Saturday, October 17, 2009

VMware Resources

There are plenty of resources on how to architect a virtual infrastructure and do it correctly. These resources will help you gain knowledge and experience with VMware so you can make sure your virtualization project is successful.

  • Documentation – VMware has excellent documentation and many individual documents for specific areas. You may not read all of them, but at least review the release notes, configuration maximums and installation guides before installing VMware. Then read the Server Configuration and Resource Management Guides.
  • Classes – A great way to kick-start your learning is to spend a week in a class on how to implement virtualization. You will learn from the material, can ask questions of the instructor and will have hands-on labs to practice what you learn. While classes can be a useful tool, they are expensive. But classes are a requirement if you want VMware Certified Professional (VCP) certification.
  • Books – VMware experts have written several books that share these experts' knowledge and experience. Search your favorite book website on VMware and you will have plenty to choose from.
    Websites – There are lots of great websites full of VMware information, news, tips, webcasts, videos and much more like TechTarget's and
  • Blogs – Dozens of VMware- and virtualization-specific blogs provide a wealth of information from experienced VMware veterans. For a complete listing, including TechTarget's own Virtualization Pro blog, check out vLaunchpad.
  • VMworld – VMworld is the greatest annual virtualization show on the planet. So if you're serious about using VMware, you should attend. Besides more than 200 great technical sessions, there are hundreds of third-party vendors and partners at the show and thousands of customers, industry experts, VMware employees and more.
    Webcasts/Podcasts – VMware has regular technical webcasts and podcasts that are a great way to learn about specific topics. TechTarget also has a large library of webcasts on both and websites. If you miss a live one, you can access them in the archives.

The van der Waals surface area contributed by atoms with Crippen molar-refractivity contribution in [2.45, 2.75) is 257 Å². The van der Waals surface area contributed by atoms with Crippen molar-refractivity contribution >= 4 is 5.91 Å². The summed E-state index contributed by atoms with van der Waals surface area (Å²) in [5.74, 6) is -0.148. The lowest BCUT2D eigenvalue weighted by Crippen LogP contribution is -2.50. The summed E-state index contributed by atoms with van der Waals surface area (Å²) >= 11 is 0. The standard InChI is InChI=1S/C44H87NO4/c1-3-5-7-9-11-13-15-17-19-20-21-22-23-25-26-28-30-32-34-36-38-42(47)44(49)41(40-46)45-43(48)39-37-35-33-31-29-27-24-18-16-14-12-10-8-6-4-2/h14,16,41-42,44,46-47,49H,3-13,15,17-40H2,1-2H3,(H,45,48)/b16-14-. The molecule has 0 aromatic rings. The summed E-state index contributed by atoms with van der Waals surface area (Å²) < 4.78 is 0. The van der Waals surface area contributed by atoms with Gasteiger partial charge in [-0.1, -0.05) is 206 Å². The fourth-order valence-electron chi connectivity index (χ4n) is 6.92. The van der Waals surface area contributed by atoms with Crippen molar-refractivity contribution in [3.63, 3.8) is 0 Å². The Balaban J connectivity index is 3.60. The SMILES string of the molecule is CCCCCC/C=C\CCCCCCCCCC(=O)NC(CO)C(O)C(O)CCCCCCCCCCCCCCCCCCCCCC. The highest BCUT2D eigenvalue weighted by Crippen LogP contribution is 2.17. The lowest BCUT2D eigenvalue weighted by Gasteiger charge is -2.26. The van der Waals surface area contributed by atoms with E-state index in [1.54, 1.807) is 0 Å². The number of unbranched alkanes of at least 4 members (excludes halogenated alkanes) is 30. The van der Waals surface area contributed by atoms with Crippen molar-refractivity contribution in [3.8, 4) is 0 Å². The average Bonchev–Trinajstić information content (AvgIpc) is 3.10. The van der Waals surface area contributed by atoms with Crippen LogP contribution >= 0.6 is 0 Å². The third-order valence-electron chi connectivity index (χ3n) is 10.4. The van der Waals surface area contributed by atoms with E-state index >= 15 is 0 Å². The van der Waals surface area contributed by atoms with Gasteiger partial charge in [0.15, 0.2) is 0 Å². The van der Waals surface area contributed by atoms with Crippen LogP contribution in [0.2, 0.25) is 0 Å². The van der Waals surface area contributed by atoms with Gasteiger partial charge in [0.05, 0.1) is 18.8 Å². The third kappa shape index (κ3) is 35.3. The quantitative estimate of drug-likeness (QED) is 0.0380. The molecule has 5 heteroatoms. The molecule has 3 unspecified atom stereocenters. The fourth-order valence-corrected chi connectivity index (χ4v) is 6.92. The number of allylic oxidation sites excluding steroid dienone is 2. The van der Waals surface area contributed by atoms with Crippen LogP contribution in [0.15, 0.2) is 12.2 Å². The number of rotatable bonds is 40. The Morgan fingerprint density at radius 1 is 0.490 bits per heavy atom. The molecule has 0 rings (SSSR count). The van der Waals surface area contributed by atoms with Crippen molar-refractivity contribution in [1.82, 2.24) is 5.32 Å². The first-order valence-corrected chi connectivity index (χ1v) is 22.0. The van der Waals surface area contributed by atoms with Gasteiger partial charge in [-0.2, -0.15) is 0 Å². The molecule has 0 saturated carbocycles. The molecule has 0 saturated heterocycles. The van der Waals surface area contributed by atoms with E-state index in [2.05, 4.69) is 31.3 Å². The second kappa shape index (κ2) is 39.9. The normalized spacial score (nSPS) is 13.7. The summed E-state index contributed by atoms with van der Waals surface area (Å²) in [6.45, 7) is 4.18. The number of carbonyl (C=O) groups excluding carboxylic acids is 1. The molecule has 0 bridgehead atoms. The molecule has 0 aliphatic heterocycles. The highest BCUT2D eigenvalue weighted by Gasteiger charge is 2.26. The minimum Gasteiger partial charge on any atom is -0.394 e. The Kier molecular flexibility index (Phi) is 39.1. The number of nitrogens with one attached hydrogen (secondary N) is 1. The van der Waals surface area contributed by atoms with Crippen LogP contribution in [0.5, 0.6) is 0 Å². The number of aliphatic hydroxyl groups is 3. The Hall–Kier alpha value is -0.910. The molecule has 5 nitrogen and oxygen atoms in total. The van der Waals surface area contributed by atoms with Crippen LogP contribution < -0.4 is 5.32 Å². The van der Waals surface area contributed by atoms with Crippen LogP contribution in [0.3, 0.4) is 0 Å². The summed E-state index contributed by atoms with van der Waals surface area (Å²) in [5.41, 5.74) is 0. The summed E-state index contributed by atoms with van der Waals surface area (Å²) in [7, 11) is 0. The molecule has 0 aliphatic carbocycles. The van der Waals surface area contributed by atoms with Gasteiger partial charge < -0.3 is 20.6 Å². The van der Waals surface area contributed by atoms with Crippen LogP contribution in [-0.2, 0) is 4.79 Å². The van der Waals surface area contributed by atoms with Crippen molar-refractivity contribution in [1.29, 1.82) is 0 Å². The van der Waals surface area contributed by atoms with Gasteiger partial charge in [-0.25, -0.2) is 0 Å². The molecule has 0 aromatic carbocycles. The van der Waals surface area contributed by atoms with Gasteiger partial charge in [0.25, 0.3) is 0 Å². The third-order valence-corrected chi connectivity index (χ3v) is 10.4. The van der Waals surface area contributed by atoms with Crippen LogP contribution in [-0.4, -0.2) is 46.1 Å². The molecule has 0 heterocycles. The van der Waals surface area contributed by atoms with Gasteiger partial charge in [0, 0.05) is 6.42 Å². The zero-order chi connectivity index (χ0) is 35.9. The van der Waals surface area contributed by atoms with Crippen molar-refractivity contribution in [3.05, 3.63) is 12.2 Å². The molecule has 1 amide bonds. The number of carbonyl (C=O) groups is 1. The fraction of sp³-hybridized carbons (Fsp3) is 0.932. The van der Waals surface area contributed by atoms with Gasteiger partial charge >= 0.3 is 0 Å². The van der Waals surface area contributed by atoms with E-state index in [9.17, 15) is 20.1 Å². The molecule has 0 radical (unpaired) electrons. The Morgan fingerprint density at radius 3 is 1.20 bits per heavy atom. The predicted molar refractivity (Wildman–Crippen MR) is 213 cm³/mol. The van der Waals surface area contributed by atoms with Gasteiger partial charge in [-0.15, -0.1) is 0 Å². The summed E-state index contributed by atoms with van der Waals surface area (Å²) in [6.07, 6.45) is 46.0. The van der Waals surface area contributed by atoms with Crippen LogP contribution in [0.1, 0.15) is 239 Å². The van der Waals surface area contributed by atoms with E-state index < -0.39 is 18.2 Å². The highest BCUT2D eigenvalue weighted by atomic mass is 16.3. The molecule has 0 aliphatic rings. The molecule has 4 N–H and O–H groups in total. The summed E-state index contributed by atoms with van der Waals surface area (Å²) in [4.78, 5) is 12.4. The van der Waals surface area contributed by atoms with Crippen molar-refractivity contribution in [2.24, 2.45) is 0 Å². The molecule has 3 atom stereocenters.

• VMware User Groups – VMware user groups, or VMUGs, are a great way to meet your local VMware crew, watch technical presentations from VMware, customers, partners and vendors and to meet other local users. It's a great way to share information and to get answers to questions. Most large cities have a VMware users group, and groups typically meet every few months. You can view the upcoming schedule of VMUG meetings and sign up to attend at VMware's website.
  • Knowledgebase – When you think of a knowledgebase, you usually think of a repository of documents that cover problem causes and solutions. VMware's knowledgebase is a lot more than that, though; it is full of how-to and informational documents that go well beyond how to solve specific problems. If you have a question on any VMware-related subject, this is a good place to start looking for answers.
  • Virtual Infrastructure Operations – Virtual Infrastructure Operations, or VI:OPS, is a VMware community portal that contains great information from VMware employees, customers and partners. It includes information such as proven practices, how-tos and other great information focused in specific areas such as strategy, security, management and more.